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Brooklyn Jewish
Historical Initiative

Submitted by Joe Dorinson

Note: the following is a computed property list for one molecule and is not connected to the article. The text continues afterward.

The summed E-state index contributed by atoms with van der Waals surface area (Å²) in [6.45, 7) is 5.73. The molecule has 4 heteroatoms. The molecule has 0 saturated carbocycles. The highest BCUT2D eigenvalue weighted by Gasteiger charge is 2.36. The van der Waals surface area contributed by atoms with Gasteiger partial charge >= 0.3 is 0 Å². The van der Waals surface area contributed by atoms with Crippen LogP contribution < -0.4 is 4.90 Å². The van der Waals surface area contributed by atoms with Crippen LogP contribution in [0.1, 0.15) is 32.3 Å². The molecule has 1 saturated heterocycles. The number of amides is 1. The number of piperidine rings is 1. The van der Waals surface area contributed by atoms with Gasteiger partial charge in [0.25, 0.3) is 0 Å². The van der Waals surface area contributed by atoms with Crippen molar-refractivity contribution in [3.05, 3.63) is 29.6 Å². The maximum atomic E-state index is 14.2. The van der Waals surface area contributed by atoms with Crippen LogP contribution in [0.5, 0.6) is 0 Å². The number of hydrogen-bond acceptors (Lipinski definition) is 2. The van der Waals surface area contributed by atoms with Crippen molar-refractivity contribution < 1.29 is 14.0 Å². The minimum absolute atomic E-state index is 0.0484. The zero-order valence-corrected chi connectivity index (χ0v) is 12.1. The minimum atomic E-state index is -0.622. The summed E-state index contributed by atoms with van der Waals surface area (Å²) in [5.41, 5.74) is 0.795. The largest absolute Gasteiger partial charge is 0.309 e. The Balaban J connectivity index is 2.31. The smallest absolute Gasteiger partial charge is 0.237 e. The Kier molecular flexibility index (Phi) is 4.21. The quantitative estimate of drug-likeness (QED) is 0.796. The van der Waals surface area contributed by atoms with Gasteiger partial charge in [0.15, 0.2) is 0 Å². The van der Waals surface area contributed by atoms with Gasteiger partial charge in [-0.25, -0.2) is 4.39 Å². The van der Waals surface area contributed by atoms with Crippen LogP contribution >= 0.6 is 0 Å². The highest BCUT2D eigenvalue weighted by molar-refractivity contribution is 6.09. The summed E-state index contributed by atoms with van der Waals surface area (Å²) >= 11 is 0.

Mel BrooksBrooklyn produced a bumper crop of comic artists. Many of the nation’s premier humorists–Jerry Seinfeld, Larry David, Woody Allen, Mel Brooks, Buddy Hackett, Jack Carter, Joan Rivers, Fanny Brice (and her avatar, Barbra Streisand),  Alan King, Lenny Bruce, Danny Kaye, Abe Burrows, Phil Silvers, Phil Foster, and Henny Youngman–mined their Brooklyn past and Jewish roots for comedic nuggets. Starting in local candy stores, they honed their razor-sharp wits in vaudeville, theatre, the Catskills, Hollywood, and on TV. Even when they made it to the far side of paradise somewhere east of Eden and west of Brooklyn, these funny girls and boys kept returning to their roots for spurts of comic inspiration. Several months before he died, Danny Kaye came back. Though terminally ill, he continued to crack jokes as he was showered with affection and honor by former Borough President Howard Golden as thousands cheered on a warm day in June of 1987. Laughter for Danny Kaye, indeed for our entire tribe has functioned as armor against an often hostile world as well as a weapon of cultural affirmation that mir zeinen do—we are still here.